6. Encourage your teen to get a job or volunteer: In today’s generation I think we need to instill responsibility and accountability. This can start early by encouraging your teen to either get a job or volunteer, especially during the summer. Again, it is about keeping them busy, however at the same time teaching them responsibility. I always tell parents to try to encourage their teens to get jobs at Summer Camps, Nursing Homes, ASPCA, Humane Society or places where they are giving to others or helping animals. It can truly build self esteem to help others.


7. Make Time for your Child: This sounds very simple and almost obvious, but with today’s busy schedule of usually both parents working full time or single parent households, it is important to put time aside weekly (if not daily at dinner) for one on one time or family time. Today life is all about electronics (cell phones, Ipods, Blackberry’s, computers, etc) that the personal touch of actually being together has diminished.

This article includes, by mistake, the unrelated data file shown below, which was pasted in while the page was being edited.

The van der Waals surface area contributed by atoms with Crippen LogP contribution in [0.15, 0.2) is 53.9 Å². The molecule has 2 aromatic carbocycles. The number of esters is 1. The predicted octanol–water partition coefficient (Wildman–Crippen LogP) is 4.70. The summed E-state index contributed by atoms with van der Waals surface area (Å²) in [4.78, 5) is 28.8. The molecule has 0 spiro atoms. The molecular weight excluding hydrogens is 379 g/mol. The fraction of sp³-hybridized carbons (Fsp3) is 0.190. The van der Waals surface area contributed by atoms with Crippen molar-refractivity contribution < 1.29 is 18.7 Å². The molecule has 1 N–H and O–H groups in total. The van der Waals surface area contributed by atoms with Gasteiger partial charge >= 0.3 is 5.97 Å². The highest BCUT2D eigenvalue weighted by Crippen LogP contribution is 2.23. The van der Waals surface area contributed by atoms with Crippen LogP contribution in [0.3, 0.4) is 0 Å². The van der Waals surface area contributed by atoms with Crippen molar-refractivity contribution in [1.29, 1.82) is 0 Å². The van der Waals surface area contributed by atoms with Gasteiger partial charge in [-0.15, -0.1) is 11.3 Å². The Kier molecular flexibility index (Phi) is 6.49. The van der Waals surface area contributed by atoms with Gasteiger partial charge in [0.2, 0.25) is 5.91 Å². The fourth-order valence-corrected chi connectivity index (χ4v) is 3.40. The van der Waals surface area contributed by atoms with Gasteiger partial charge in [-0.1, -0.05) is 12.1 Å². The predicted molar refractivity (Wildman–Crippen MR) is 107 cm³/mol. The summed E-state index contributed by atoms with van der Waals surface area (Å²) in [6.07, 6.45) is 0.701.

8. When Safety trumps privacy: If you suspect your teen is using drugs, or other suspicious behaviors (lying, defiance, disrespectful, etc) it is time to start asking questions – and even “snooping” – I know there are two sides to this coin, and that is why I specifically mentioned “if you suspect” things are not right – in these cases – safety for your child takes precedence over invading their privacy. Remember – we are the parent and we are accountable and responsible for our child.


9. Are you considering outside treatment for your child? Residential Therapy is a huge step, and not a step that is taken lightly. Do your homework! When your child’s behavior escalates to a level of belligerence, defiance, substance abuse or God forbid gang relations – it may be time to seek outside help. Don’t be ashamed of this – put your child’s future first and take steps to get the help he/she needs – immediately, but take your time to find the right placement. Read Wit’s End! for more information.

10. Be a parent FIRST: There are parents that want to be their child’s friend and that is great – but remember you are a parent first. Set boundaries – believe it not kids want limits (and most importantly – need them). Never threaten consequences you don’t plan on following through with.

Thursday, November 20, 2008

Sue Scheff: Teen Depression


Teenage depression is more than just bad moods or broken hearts; it is a very serious clinical illness that will affect approximately 20% of teens before they reach adulthood. Left untreated, depression can lead to difficult home situations, problems at school, drug abuse, and worse, violence toward themselves and others.